We were friends long before we were colleagues. Like raise families, know the real stuff about each other, well deeper than the surface kind of friends.
Like dream of ideas and side hustles and somedays together.
Over some freelance projects and late night emails, and “hey man, no pressure but we need some help (but unsaid: holy crap, I sure hope he has the bandwidth to say yes b/c he’s the best in the business)” texts, we finally strung enough revenue and projects together to ask him to join our team full time.
Maybe that goes against conventional wisdom. Somebody smarter than me said to never hire your friends.
I’m just glad I get to work with my friend every day.
A few months into his new gig, we grabbed dinner together with our wives. Part “hey, is this thing working ok still?” Part, “man, we need to do this more often, but kids and life and work…”
After a bit of the usual catch-up, his wife jumped in with a story. Those always get my attention.
“We were on a walk . Right in the middle of the day. The girls were ahead, and the two of us looked at each other, and he said, ‘man, is this really my life?'”
Damn onions in the room hit strong in that moment for Brooke and me both.
He couldn’t get over the fact that he was doing work he loved, from where he loved doing it, and was able to orient it all around the real loves of his life: those four women he shares a last name with.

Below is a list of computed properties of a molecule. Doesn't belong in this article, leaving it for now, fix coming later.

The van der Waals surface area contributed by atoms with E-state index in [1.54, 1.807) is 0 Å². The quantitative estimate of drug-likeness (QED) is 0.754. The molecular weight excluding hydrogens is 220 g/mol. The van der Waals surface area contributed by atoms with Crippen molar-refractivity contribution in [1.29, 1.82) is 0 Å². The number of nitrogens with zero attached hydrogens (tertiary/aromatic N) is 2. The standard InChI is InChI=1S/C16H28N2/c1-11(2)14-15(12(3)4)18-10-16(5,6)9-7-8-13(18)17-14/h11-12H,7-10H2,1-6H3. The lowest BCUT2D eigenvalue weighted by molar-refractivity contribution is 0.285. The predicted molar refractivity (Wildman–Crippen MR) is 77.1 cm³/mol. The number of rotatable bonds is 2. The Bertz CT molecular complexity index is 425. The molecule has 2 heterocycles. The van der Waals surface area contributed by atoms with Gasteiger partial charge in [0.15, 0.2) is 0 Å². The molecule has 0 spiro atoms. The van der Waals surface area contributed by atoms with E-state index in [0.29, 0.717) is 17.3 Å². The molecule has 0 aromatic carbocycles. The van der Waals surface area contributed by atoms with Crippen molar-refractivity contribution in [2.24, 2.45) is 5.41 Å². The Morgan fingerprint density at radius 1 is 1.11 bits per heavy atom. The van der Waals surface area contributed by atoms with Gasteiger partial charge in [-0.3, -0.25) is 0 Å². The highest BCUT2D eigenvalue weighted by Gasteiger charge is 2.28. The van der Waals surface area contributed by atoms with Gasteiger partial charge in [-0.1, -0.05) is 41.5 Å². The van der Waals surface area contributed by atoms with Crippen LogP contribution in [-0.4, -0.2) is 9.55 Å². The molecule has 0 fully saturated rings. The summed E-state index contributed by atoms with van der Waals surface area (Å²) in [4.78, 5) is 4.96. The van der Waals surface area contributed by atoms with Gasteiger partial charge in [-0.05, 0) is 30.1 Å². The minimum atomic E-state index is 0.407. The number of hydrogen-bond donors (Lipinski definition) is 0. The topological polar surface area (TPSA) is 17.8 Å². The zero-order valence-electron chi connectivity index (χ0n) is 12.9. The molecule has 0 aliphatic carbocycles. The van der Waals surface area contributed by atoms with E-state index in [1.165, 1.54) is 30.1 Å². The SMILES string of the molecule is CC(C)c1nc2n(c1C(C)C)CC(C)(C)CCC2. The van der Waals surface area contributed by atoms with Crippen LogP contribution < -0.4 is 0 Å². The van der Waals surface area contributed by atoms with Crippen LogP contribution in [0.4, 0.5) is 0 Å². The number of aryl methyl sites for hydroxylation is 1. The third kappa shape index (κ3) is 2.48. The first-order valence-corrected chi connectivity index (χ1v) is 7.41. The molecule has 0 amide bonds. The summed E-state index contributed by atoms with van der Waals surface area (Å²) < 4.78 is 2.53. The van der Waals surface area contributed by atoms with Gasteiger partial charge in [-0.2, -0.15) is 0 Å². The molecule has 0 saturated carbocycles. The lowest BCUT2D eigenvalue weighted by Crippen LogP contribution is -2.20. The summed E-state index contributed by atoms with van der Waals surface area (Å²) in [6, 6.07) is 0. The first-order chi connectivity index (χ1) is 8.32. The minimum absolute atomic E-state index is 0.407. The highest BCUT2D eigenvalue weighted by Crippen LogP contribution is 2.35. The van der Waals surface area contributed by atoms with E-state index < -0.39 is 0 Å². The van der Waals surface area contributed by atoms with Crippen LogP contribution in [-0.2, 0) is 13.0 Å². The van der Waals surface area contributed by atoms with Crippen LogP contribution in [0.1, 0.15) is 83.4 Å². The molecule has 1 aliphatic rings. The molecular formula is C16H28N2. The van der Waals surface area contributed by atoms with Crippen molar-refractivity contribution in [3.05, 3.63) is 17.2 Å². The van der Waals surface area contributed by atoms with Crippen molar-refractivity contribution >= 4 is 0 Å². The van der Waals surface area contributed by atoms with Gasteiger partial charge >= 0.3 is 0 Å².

Wiping our eyes, we expressed our gratitude for her sharing their story. After years of that not being their reality, it was now.
I think we get stuck putting off the “man, is this really my life” season of life for some future time when there’s more money in the account, or less risk, or for someone to grant permission to go on a walk while the sun is still shining.
I think we stuff down desires, delay dreams, and hide in plain sight waiting for someone else to take the reins of life, instead of stepping into the agency we’ve been God-given.
I think it’s really hard and scary to admit when we’ve fallen asleep to ourselves and traded pieces of our souls and story in envy and jealousy of the highly edited highlight reel of someone else’s.
And I think I’m just scratching the surface in my own life as I become more aware of the reality of how meaningful, and paradoxically, how fleeting, it all is.
Is this really my life?
In the dysfunctional and beautiful parts, with a bit of bravery, I think there’s an invitation for us all to live, work, and build a life like my friend did.
As messy, painful, and promising as that sounds.